Incidentally, their real discovery of each other sexually came, as often happens, only after eight or nine years of marriage.
The Female Sex Organs – internal organs
The hymen is the meeting point of the internal and external female genitals. Situated at the entrance to the vagina, it is usually shaped like a crescent. It may block the vaginal entrance completely except for a tiny opening, or it may hardly block the opening at all. Even in virgins, there is an opening in the hymen to allow the passage of menstrual discharge and other secretions. The hymen is quite elastic and in most cases, there is no reason for opening it artificially before marriage. Contrary to popular belief, sports activity will rarely break or tear it.
If the hymen is intact, marital intercourse usually stretches it or breaks it. However, in some women, the hymen may remain intact for months or even years after marriage, even with frequent intercourse.
The vagina is the canal which extends from the vulva inward. Into it is inserted the penis during intercourse, and down through it will pass the baby at birth. During sexual excitement, the vagina is lubricated by fluid that profusely beads its walls.
Fluid volume increases as excitation increases. In the virgin, the vagina measures about a half-inch in diameter. After marriage and childbirth, the diameter increases to one and a half or two inches. The vagina is about three or three and a half inches long and the cervix, or neck of the womb, projects into it at its upper end. Its walls are very elastic so that it can expand easily to receive the penis. The floor is formed by several bands of muscle covered with a smooth membrane. The contractions in these muscular bands constitute the orgasm or climax in the woman.
The uterus, or womb, is a pear-shaped organ usually two and a half to three and a half inches long and two inches or so wide. Its thick, muscular walls surround a cavity that has three openings. The lower one tightly closed except during birth leads through the cervix to the vagina, the two on top lead to the Fallopian tubes. Lined with a special membrane, the cavity undergoes dynamic changes monthly as part of menstruation. It is here that the egg, or ovum, enters through the Fallopian tubes from the ovaries.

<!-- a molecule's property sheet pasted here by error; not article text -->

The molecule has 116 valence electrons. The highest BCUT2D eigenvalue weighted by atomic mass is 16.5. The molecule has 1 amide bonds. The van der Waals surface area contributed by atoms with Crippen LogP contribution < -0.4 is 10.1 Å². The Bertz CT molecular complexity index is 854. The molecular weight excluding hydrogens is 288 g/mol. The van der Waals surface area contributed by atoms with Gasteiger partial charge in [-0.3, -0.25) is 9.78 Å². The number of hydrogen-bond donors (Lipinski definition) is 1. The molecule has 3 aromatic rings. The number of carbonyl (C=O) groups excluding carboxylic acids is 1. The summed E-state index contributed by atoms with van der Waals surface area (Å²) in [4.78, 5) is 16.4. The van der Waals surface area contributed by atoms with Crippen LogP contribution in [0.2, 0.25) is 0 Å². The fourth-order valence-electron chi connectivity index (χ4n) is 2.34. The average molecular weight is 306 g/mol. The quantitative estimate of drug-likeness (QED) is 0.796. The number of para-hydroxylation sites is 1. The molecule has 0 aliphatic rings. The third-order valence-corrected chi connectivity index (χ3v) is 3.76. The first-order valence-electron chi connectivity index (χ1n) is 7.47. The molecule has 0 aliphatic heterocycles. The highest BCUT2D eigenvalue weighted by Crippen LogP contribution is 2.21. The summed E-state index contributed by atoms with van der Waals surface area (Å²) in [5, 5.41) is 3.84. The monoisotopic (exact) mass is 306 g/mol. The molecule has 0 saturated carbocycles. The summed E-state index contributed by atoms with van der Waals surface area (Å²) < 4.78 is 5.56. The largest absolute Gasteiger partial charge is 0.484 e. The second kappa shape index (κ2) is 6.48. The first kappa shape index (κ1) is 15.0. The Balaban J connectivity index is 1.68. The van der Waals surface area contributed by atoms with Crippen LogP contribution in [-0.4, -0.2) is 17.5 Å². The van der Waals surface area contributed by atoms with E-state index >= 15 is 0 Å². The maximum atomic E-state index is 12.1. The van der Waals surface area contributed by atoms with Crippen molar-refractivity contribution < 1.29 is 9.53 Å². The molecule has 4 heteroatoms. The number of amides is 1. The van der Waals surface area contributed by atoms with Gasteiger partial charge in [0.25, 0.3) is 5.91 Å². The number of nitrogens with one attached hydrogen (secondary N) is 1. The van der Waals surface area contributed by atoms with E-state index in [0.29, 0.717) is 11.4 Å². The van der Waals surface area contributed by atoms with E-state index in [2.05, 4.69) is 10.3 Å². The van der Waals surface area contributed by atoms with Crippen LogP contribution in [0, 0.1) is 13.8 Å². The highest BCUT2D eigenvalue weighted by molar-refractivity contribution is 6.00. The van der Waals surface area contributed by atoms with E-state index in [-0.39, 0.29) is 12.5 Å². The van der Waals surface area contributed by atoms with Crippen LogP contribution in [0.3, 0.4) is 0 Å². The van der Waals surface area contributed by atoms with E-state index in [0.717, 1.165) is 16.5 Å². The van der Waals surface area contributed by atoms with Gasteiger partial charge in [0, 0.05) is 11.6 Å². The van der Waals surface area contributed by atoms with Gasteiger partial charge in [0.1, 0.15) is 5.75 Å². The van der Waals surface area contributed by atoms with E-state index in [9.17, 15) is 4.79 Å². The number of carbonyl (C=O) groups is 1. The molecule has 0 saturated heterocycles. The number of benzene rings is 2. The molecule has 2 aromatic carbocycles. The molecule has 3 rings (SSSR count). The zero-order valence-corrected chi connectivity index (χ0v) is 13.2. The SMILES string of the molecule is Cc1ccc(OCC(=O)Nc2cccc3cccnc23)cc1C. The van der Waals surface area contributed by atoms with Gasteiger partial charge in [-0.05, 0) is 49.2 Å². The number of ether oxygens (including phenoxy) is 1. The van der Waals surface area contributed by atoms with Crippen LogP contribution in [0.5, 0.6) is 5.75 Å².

The ovaries are the two female sex glands which are similar to the testes of the male. They are located in the lower part of the abdomen on each side of the uterus. Each resembles a large, flattened olive in shape and size. The ovaries not only develop the female germ cells but as tiny chemical factories, they also produce two sex hormones.
The “ripening” process of the eggs begins with the onset of puberty. In each menstrual cycle (28 days is the usual period for a cycle, although there is great, normal variation), only one egg usually matures. If two ova are discharged and fertilized, non-identical twins result. Identical twins come from a single fertilized ovum that splits into two. The moment of discharge of the ovum from the ovary is called ovulation, and it generally takes place about fourteen days before the onset of the next menstrual cycle. At ovulation, some women experience slight cramps similar to those of menstruation, or slight staining. These women are fortunate in being able to tell exactly when they ovulate.
The mature egg finds its way from the ovary into one of the Fallopian tubes, each of which is about five inches long, and travels down it, slowly making its way towards the uterus. It is usually in the tube that the sperm fertilizes the egg. If it remains unfertilized, it is simply expelled with the menstrual flow which begins at this time. If fertilization of the egg has taken place, the tiny being already developing into an embryo implants itself in the lining of the uterus which has become thick and velvety in preparation for it. Pregnancy is considered by some to have begun at the moment of fertilization, by others at implantation.
Ovulation ceases until the pregnancy is over, as does menstruation, although, occasionally, staining may occur at the usual time of the period. This staining may take place for only a short while during pregnancy, or occasionally for longer.